I, I love you like a love song, baby. And I keep hitting re-pe-pe-pe-pe-pe-peat.
There is drinking coffee, and there is loving coffee. When I was living in Kentucky, I felt as if i were in a world of my own, even in an office setting. I enjoyed coffee to a degree way farther than anyone else took it. While other people would be perfectly happy to open that big red plastic Folger’s container and drink the concoction produced from it, all my taste buds could think of were harsh notes of ash, dirt, and staleness. If the best part of waking up in the morning is that brew, no wonder millions of people wake up and have a bad day. Having no coffee would be better!
For one, I like fresh coffee. Most of you probably haven’t ever had real, fresh coffee if you stick to these old-school cans and the typical bagged or grocery market variety. Don’t get me wrong, the beans might be sourced well and actually come from wherever they were grown. However, the amount of time that bag sits on the shelf varies considerably. The freshest bean you can get is probably a green, or white bean, which hasn’t been roasted to the point that the sugars and oils caramelize, and immediately sent to your house for consumption. My Actual Freshness Scale is graded on time from point of bean being roasted to my cup — and I take freshness seriously.
Coffee has a complex body when it is fresh. If the point of your morning is to get caffeine, you should just consume tea which is so much better for you, or an energy shot, or whatever. I guess you can settle for the dregs of the “cheap stuff” and continue to dislike coffee and trying new things. For those of you who like coffee and love Starbucks and wonder if anything else is available, there are hundreds of varieties for you to choose from. Keep in mind though, that all coffee has that potential of tasting like the cheap slag if it has been roasted like crap and has sat upon a shelf for 6 months.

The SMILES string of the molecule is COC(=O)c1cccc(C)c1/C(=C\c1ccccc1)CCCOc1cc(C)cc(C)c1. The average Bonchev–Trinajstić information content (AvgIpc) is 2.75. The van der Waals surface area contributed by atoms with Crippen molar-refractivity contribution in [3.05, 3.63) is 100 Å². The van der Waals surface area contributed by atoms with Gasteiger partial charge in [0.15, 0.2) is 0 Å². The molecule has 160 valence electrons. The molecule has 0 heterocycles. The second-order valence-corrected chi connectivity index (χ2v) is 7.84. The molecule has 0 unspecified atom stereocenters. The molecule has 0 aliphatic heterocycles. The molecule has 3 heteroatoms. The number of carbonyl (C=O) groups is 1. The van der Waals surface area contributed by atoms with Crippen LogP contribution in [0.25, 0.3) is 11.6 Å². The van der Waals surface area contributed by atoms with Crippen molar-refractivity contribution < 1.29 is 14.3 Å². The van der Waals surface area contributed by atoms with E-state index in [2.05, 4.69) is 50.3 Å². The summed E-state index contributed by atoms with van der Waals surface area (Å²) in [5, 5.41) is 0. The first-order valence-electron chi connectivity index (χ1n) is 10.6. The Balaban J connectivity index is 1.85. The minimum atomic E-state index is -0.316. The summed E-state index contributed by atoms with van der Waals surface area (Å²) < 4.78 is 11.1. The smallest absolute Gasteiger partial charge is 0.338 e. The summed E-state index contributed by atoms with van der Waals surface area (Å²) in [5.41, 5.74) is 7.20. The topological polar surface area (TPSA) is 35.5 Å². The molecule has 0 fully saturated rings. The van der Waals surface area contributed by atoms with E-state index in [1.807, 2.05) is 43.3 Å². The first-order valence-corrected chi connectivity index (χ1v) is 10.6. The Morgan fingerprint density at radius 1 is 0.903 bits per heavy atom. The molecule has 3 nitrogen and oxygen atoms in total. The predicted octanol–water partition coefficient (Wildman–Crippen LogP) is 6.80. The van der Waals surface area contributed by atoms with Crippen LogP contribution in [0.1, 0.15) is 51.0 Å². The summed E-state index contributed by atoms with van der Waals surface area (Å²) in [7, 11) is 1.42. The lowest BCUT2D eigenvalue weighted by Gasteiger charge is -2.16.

If you have a discerning tongue, or are chasing that one cup of best-coffee-in-the-world, hope is here! You might have awesome coffee right around the corner. If you don’t, there are more than a few coffee companies who roast in small batches which capture the essence of coffee, and can get it to your cup. You don’t HAVE to go to the local barista and order coffee $6 per Venti. Besides, though there are independent coffee shops that purchase and use stale beans, they still have to compete with chain coffee shops and provide a high degree of service. Some local coffee shops roast on-site. Depending on their expertise, you can have a magical or a miserable cup. I highly recommend trying several types of coffee beans ranging from light to dark roast so that you might get a feel for what the actual roasting levels taste like immediately after roasting. There should be a profound level of difference in what you are used to.
You might also think like the majority of coffee drinkers who believe that the darker the coffee the “stronger” and more caffeinated the coffee is. You would be wrong. =) You could just be “acting like a man” and in the process relegating yourself to crappy coffee drinker. A real man doesn’t drink strong coffee, a real man grows, harvests, roasts, and drinks his own damn coffee. (That’s my reply to the “real man” coffee subject. AKA Why I don’t drink slag.)